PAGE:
As Hugh Fearnley-Whittingstall and Jamie Oliver made their recent attempt to improve the diet of television viewers (and the short lives of battery hens), there was one argument that they found consistently difficult to deal with. And it wasn't to do with issues of practicality or taste or supply and demand but cost.
It's all very well for you, said several of the consumers they encountered in their various programmes, but I'm on a very tight budget and I just can't afford a free-range chicken at £9.00 a shot. If the supermarket offers me two for a fiver those are the birds I will be buying to feed my family.
To reply that it might be better to eat something delicious once rather than something terrible twice clearly wasn't an option. It would have smacked of condescension – and while we understand, and don't seem to worry too much about, the fact that some of us can drive Mercedes while others have to make do with a Ford Fiesta, the suggestion that some of us might be able to eat chicken seven days a week while some of us couldn't seems to be an affront to democracy. And yet the most helpful answer would have been, if you can't afford decent chickens you should eat more like a peasant.
It is, after all, what the food-conscious middle-classes have been doing as they pursue healthier, better-tasting and less ecologically damaging diets. It's true they have the unprecedented luxury of choosing from day to day what kind of peasant to be – Sardinian on Monday, Breton on Tuesday and Polish on Wednesday – and the grip of the seasons has been a little relaxed by modern food distribution.
But if you read the cookbooks intended for everyday use published over the past 10 years, they move consistently in the direction of cheaper, fresher food, more seasonality and the ability to eke out expensive ingredients with affordable staples. They move, in fact, in the direction of peasant cookery – which, for entirely involuntary reasons has always displayed qualities of frugality, local sourcing and nutrition.
In her classic book European Peasant Cookery (tellingly subtitled "The Rich Tradition"), Elizabeth Luard points out that when fuel is precious, one-pot cookery is often essential. Moreover, "Traditional prejudices about what should be served with what were based on sound and practical grounds of health. If any one phrase can summarise peasant cuisine it is precisely that – good health".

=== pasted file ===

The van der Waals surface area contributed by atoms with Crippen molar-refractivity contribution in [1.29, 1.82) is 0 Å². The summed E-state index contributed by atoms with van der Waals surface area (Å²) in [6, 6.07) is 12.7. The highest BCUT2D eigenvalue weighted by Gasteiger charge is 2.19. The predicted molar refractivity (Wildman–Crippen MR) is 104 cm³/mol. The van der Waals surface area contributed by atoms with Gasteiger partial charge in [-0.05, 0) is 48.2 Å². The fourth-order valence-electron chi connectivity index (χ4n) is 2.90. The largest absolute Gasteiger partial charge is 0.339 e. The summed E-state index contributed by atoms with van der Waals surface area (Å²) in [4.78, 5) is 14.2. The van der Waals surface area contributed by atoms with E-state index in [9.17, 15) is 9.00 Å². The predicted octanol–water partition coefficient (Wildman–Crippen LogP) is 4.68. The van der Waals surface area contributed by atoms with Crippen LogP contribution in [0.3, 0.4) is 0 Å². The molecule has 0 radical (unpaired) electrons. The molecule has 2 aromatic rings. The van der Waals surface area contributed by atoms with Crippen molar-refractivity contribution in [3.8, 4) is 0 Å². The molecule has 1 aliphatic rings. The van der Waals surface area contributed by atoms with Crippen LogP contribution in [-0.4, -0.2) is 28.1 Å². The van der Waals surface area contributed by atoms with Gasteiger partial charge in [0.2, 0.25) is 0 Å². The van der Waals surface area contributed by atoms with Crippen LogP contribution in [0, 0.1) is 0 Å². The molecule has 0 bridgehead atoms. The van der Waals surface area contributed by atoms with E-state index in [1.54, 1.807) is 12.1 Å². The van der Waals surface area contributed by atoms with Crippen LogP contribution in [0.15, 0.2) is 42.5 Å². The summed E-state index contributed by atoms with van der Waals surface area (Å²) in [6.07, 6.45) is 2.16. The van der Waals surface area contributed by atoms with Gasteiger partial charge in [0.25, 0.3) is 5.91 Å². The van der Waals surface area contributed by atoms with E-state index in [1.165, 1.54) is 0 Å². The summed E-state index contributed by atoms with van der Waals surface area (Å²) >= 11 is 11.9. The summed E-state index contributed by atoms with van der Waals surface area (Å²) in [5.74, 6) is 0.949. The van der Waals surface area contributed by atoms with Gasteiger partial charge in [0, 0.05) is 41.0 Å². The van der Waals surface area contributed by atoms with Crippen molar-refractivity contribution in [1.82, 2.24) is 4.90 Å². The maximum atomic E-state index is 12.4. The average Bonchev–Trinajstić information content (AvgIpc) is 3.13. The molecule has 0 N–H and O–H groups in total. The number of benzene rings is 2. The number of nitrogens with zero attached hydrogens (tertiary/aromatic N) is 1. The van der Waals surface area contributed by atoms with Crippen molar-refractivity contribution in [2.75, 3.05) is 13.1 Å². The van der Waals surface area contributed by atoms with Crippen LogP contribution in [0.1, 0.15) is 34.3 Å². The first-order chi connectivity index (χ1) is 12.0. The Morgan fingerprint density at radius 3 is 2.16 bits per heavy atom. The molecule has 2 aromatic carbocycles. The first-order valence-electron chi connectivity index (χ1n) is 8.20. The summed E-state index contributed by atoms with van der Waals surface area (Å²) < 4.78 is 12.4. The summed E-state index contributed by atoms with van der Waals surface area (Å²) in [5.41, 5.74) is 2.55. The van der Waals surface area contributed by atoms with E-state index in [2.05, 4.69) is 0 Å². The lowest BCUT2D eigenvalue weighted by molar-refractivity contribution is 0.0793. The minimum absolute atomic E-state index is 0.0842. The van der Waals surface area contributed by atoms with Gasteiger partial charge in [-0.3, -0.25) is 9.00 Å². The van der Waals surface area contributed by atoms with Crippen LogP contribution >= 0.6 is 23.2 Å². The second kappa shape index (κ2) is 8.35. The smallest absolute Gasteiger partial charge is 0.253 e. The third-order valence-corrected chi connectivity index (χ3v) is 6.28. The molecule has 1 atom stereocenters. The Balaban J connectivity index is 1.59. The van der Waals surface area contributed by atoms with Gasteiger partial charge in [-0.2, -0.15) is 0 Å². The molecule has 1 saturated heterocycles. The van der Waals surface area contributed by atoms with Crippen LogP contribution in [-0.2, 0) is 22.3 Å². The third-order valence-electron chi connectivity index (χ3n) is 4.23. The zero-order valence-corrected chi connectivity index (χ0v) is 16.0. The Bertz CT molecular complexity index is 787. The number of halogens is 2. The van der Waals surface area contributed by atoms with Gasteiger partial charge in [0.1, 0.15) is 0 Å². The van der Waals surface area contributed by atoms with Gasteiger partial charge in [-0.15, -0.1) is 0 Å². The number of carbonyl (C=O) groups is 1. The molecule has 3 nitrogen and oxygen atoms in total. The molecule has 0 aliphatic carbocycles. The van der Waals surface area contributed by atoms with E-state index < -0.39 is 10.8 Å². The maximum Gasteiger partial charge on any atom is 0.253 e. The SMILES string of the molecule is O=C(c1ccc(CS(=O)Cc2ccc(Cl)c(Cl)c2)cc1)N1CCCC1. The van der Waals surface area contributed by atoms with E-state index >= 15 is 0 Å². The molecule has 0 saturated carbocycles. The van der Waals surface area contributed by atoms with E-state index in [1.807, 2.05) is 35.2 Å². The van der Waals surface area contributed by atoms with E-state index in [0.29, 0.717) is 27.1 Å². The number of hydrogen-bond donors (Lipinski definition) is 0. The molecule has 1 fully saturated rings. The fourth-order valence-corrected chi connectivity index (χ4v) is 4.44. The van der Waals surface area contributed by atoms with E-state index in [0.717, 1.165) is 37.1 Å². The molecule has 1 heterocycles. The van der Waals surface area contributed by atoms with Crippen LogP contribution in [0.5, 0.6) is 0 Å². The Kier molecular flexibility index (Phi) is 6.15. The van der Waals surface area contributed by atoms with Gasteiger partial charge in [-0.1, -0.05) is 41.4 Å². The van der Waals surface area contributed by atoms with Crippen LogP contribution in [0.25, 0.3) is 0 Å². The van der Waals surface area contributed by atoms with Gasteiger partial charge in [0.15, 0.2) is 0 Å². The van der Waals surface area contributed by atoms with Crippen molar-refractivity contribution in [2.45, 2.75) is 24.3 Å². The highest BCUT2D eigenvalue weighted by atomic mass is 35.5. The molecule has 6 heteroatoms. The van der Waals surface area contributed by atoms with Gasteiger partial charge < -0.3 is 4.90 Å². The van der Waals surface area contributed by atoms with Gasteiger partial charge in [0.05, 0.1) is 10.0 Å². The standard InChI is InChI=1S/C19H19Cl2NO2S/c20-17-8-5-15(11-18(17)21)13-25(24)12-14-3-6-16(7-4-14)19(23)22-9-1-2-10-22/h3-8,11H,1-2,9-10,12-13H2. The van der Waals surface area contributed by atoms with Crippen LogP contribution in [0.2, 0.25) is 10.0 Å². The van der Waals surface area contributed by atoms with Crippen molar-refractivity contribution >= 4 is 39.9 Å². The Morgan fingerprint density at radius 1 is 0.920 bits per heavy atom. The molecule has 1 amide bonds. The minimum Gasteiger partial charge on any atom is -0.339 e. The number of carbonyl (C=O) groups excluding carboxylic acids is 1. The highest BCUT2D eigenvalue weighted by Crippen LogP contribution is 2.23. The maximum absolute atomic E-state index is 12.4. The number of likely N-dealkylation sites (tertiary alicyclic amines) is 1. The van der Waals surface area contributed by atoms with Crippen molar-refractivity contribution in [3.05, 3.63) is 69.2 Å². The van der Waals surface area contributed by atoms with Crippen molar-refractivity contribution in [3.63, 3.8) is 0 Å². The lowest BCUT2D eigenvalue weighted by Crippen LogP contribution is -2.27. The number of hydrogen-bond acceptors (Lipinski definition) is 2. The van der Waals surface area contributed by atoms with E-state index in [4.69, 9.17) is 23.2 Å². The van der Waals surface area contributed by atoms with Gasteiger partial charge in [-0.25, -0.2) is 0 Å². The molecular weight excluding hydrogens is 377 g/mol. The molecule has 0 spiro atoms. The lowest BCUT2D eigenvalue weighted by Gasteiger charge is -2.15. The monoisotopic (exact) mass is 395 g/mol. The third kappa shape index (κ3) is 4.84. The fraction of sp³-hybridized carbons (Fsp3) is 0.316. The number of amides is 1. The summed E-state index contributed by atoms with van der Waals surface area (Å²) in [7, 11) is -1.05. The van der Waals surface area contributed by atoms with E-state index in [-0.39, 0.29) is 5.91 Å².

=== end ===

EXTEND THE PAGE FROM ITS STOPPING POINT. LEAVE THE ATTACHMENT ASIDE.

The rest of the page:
Luard goes so far as to suggest that, if they weathered the hazardous years of childhood, medieval peasants were likely to live longer than their medieval lords, who ate a diet of refined foods and meat. I don't know whether historical actuarial tables bear out that claim, but it's certainly true that the indefensible class divide in life expectancies we know now (in which the poor are far more likely to die early than the well-to-do) dates from the mid-19th century, as the diets of ordinary people begin to get more industrialised.
The ability to eat yourself to death, once the preserve of the wealthy alone, is now democratically available to all, while the ability to eat yourself healthy is – quite wrongly – assumed to be either financially inaccessible or inherently unpalatable. It isn't, because the problem with our diets isn't the cheap food – it's the cheap "expensive" food which attempts to make every day a feast day. As food prices rise and our collective waistlines expand, all of us – whatever our incomes – should be thinking and eating like peasants. Forget chickens, let them eat chickpeas.
A facelift for gloomy Gordon
I think Gordon Brown needs a face coach. The voice isn't really a problem, even if you don't care for what it's saying, but the Prime Minister's moments of facial relaxation are a diplomatic and political liability. A shot of him watching a table tennis game in Peking could be used as an encyclopedia illustration of the medieval sin of wanhope, an existential despair of salvation.
He's not much better in Parliament, apparently finding it impossible to project the requisite appearance of amused insouciance as the opposition pour ordure over his head. He needs to get a bit more two-faced and fast if he's to weather the storms ahead.
* As someone who's sceptical about the possibility that we're all roasting our brains with mobile phones, I did a bit of googling on the story that microwave radiation has been shown to disrupt sleep. And, sure enough, despite the fact that it was funded by the Mobile Manufacturers Forum, the results do seem to show a correlation between mild insomnia and laboratory exposure to 884 MHz wireless signals.
Interestingly, though, the Wayne State University biographical entry for Bengt B Arnetz, one of the paper's authors, includes this interesting remark: "the largest study to date concerning possible non-cancer effects from mobile phone use found that radiofrequency emitted from mobile phones was associated with worse deep sleep, more headaches, but also improved learning and reaction time (my italics). With my son's GCSEs approaching I don't know whether to confiscate his mobile or order him to use it as much as possible, having downed an aspirin with a mug of cocoa first.Reuse content